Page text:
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This title in other editions

Divas on Screen: Black Women in American Film

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Divas on Screen: Black Women in American Film Cover

 

Synopses & Reviews

Synopsis:

This insightful study places African American women's stardom in historical and industrial contexts by examining the star personae of five African American women: Dorothy Dandridge, Pam Grier, Whoopi Goldberg, Oprah Winfrey, and Halle Berry. Interpreting each woman's celebrity as predicated on a brand of charismatic authority, Mia Mask shows how these female stars have ultimately complicated the conventional discursive practices through which blackness and womanhood have been represented in commercial cinema, independent film, and network television.

Mask examines the function of these stars in seminal yet underanalyzed films. She considers Dandridge's status as a sexual commodity in films such as Tamango, revealing the contradictory discourses regarding race and sexuality in segregation-era American culture. Grier's feminist-camp performances in sexploitation pictures Women in Cages and The Big Doll House and her subsequent blaxploitation vehicles Coffy and Foxy Brown highlight a similar tension between representing African American women as both objectified stereotypes and powerful, self-defining icons. Mask reads Goldberg's transforming habits in Sister Act and The Associate as representative of her unruly comedic routines, while Winfrey's daily television performance as self-made, self-help guru echoes Horatio Alger narratives of success. Finally, Mask analyzes Berry's meteoric success by acknowledging the ways in which Dandridge's career made Berry's possible.

Synopsis:

Accessible, theoretical readings of popular African American women film icons

About the Author

 Mia Mask is an associate professor of film at Vassar College.

Product Details

ISBN:
9780252076190
Author:
Mask, Mia
Publisher:
University of Illinois Press
Subject:
Women's Studies
Subject:
Actresses
Subject:
United states
Subject:
Women's Studies - General
Subject:
Ethnic Studies - African American Studies - General
Subject:
Film & Video - History & Criticism
Subject:
Film - History & Criticism
Subject:
Actresses -- United States.
Subject:
African American motion picture actors and ac
Subject:
Women's Studies - History
Subject:
Ethnic Studies - African American Studies - Histor
Subject:
Film and Television-History and Criticism
Edition Description:
1st Edition
Publication Date:
20090731
Binding:
TRADE PAPER
Grade Level:
Professional and scholarly
Language:
English
Illustrations:
16 black and white photographs
Pages:
320
Dimensions:
9.00 x 6.00 in

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Related Subjects

Arts and Entertainment » Film and Television » Ethnicity and Gender
Arts and Entertainment » Film and Television » General
Arts and Entertainment » Film and Television » History and Criticism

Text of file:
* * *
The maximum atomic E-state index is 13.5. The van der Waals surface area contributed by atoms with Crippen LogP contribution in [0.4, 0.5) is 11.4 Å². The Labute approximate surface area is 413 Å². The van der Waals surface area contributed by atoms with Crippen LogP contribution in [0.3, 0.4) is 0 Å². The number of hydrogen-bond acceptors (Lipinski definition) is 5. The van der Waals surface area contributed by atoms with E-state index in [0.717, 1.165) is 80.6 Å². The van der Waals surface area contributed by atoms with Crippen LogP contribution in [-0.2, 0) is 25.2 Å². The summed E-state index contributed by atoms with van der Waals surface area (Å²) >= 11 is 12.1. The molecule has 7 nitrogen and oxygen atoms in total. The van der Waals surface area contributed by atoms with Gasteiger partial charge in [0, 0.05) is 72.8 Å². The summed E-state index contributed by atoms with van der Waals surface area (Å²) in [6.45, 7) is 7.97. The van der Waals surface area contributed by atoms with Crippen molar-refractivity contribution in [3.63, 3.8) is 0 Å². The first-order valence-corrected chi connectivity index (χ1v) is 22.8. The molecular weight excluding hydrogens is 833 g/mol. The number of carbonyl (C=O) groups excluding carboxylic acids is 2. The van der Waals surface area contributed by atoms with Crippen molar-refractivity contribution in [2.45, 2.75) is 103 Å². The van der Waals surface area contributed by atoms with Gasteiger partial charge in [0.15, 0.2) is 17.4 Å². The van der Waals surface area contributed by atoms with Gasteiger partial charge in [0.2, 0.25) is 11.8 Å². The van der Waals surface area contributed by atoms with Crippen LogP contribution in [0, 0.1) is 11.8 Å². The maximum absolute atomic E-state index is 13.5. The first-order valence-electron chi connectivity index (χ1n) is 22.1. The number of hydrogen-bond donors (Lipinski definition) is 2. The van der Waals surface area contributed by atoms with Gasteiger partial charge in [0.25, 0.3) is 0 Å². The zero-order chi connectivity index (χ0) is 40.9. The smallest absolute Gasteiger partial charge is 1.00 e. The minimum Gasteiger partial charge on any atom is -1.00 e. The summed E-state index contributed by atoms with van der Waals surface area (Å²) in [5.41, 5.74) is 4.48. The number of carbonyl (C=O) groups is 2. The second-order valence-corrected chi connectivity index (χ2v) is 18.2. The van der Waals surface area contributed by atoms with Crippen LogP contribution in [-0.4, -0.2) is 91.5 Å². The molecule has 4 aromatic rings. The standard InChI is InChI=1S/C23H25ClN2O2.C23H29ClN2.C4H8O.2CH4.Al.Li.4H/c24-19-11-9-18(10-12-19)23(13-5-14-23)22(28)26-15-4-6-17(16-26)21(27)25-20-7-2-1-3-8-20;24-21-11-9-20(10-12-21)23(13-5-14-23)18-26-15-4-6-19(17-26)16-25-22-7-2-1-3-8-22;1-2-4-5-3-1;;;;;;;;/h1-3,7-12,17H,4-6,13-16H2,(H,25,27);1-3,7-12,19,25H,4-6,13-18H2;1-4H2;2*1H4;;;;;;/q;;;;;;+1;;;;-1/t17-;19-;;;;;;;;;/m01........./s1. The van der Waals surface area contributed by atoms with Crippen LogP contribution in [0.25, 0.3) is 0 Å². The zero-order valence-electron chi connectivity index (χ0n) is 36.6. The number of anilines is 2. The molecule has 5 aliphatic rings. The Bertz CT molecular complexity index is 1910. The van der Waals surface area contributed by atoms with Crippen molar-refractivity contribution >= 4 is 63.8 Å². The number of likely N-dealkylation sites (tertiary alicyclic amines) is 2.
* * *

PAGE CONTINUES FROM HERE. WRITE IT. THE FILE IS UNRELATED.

Arts and Entertainment » Music » Featured Titles
History and Social Science » African American Studies » General
History and Social Science » Gender Studies » Womens Studies
History and Social Science » Politics » General

Divas on Screen: Black Women in American Film New Trade Paper
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Product details 320 pages University of Illinois Press - English 9780252076190 Reviews:
"Synopsis" by ,

This insightful study places African American women's stardom in historical and industrial contexts by examining the star personae of five African American women: Dorothy Dandridge, Pam Grier, Whoopi Goldberg, Oprah Winfrey, and Halle Berry. Interpreting each woman's celebrity as predicated on a brand of charismatic authority, Mia Mask shows how these female stars have ultimately complicated the conventional discursive practices through which blackness and womanhood have been represented in commercial cinema, independent film, and network television.

Mask examines the function of these stars in seminal yet underanalyzed films. She considers Dandridge's status as a sexual commodity in films such as Tamango, revealing the contradictory discourses regarding race and sexuality in segregation-era American culture. Grier's feminist-camp performances in sexploitation pictures Women in Cages and The Big Doll House and her subsequent blaxploitation vehicles Coffy and Foxy Brown highlight a similar tension between representing African American women as both objectified stereotypes and powerful, self-defining icons. Mask reads Goldberg's transforming habits in Sister Act and The Associate as representative of her unruly comedic routines, while Winfrey's daily television performance as self-made, self-help guru echoes Horatio Alger narratives of success. Finally, Mask analyzes Berry's meteoric success by acknowledging the ways in which Dandridge's career made Berry's possible.

"Synopsis" by ,
Accessible, theoretical readings of popular African American women film icons
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